LMB scientists have been talking with members of the public and contributing to the 25th annual Cambridge Science Festival with family-friendly hands-on activities and a fascinating talk.
Synthetic Biology: create a new protein!
On the first Saturday of the Festival, LMB scientists gave visitors to the “Hands-on at the Guildhall” event the opportunity to design and create a new model protein using modelling clay and concepts from synthetic biology. While making their new proteins in a large variety of shapes and arrangements, the children were encouraged to think about what their new protein might be designed to do and learned about how synthetic biology is changing our lives with the development of new biofuels, medicines, and laundry detergent.
A Recipe for Primordial Life
At the “Hands-on at the Guildhall” event on the Sunday, LMB researchers were showcasing a newly developed set of activities in which visitors could go back in time to the early Earth to find out how life began. From there they could discover the recipes behind life’s chemical building blocks and delve into the primordial soup to see how the first cells were assembled. This activity included a tablet-based chemistry game and reaching down into a “pond” to fish out some of the components of the first cells.
Policing your proteins: how cells enforce quality control
Liz Miller gave an evening talk about her research at the Cambridge Academy for Science and Technology (CAST) on Tuesday 19th March. Her talk focused on her group’s research into the quality control used by cells to ensure that their protein machinery is correctly assembled. Only if it passes this control is the machinery then sent to its destination to begin work.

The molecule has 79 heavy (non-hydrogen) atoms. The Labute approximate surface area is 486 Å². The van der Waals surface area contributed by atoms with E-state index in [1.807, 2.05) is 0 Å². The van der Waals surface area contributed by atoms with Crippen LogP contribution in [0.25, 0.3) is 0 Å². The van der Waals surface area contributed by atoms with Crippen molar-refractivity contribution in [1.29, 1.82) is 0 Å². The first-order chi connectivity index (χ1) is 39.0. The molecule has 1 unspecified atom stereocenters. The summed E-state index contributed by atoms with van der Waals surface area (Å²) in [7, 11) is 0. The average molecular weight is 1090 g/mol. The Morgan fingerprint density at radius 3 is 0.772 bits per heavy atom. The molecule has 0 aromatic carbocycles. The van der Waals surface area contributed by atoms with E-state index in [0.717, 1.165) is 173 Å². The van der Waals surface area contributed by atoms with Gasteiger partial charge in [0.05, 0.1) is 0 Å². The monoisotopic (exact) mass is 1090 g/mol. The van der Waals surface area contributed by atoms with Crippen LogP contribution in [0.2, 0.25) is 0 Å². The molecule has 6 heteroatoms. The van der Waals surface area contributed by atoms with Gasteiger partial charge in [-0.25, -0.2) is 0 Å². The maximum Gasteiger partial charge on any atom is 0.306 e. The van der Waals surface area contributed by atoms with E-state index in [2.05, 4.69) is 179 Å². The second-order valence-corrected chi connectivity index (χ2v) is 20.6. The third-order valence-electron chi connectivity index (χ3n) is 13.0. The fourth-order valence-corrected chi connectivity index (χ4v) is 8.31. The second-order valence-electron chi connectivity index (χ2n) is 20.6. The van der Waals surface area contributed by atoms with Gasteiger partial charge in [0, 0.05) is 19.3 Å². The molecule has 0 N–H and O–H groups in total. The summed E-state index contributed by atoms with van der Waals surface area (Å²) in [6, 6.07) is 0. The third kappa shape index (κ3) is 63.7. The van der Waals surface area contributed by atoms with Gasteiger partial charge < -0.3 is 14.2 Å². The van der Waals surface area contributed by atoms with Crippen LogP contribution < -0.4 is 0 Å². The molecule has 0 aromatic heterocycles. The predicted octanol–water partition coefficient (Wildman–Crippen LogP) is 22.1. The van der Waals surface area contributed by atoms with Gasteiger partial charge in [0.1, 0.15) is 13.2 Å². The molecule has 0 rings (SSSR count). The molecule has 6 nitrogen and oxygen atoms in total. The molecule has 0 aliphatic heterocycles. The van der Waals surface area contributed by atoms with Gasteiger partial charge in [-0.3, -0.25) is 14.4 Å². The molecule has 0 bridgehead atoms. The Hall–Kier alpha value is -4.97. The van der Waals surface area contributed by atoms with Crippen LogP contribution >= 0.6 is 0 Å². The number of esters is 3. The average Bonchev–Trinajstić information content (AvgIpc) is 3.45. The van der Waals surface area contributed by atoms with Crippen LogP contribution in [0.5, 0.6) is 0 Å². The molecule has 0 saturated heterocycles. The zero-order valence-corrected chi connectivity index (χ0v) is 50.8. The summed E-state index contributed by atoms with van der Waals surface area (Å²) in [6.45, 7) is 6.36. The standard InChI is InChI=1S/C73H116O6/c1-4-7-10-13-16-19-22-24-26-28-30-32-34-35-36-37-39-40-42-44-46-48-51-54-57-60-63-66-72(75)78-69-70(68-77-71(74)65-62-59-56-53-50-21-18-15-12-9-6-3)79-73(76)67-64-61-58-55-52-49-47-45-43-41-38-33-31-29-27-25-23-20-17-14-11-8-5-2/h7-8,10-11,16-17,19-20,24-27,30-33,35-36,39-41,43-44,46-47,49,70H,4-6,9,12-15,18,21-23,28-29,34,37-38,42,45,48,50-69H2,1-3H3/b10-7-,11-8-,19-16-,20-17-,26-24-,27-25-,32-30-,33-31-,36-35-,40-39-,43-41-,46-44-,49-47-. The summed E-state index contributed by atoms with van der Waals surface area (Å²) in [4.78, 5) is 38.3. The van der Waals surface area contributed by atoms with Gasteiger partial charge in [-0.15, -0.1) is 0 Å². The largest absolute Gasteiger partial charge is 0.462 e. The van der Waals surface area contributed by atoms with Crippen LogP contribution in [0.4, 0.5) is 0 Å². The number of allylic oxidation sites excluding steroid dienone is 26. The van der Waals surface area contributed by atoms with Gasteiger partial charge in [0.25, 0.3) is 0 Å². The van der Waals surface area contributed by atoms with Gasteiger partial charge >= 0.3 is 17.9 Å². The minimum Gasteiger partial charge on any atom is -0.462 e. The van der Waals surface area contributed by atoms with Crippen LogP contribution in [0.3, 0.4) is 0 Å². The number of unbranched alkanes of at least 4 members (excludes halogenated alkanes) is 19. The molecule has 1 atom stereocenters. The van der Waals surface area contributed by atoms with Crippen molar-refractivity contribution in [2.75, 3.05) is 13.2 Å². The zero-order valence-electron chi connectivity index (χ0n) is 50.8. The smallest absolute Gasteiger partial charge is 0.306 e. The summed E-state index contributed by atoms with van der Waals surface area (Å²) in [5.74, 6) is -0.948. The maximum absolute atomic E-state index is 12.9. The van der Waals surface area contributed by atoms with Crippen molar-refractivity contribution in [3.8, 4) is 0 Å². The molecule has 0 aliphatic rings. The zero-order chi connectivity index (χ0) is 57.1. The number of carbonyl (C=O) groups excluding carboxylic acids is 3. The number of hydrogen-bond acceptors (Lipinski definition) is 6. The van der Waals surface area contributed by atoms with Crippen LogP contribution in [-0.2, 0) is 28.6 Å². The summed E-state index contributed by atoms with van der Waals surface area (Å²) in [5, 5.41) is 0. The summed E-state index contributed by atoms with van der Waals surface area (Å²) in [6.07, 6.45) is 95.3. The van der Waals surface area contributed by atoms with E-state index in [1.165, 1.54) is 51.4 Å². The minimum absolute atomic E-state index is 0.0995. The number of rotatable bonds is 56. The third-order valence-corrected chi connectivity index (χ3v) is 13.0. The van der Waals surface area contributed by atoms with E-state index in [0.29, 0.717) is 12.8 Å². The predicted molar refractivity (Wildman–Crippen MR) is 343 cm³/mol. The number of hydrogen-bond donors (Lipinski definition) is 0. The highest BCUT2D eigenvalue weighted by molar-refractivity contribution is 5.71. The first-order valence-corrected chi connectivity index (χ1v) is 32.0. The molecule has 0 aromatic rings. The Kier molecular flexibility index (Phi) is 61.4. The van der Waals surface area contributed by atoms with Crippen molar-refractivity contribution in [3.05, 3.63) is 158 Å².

Liz described how the most common cause of cystic fibrosis is the loss of a single specific amino acid from the chloride channel CFTR, resulting in misfolding of this protein. Using the same yeast that is utilised by bakers and brewers, Liz’s group have been able to dissect and understand the mechanisms involved in trafficking of a yeast version of CFTR to the cell membrane in order to understand how an amino acid deletion leads to disease.
See Your Cells
The last Sunday of the Festival saw a number of events taking place across the Cambridge Biomedical Campus, including LMB scientists giving visitors to CAST the opportunity to see their own cheek cells under the microscope. Just by taking a simple cheek swab and a small drop of a dye, visitors could spot individual cells, identify their nuclei, and in some cases see tiny bacteria on top of their cheek cells. There was also a stereomicroscope detective challenge where they had to identify microscopic images of beetles, butterflies, fruit flies and flowers.
For many, it was not only their first time seeing their own cells, but also their first time using a microscope and their enjoyment in seeing the hidden beauty of biology was clear. Over 100 visitors and their families got to see their cheek cells and their comments included:
“It was cool to see your own and other people’s cheek cells!”
“Talk to researchers – awesome!!”
“It was like, WOW!!!”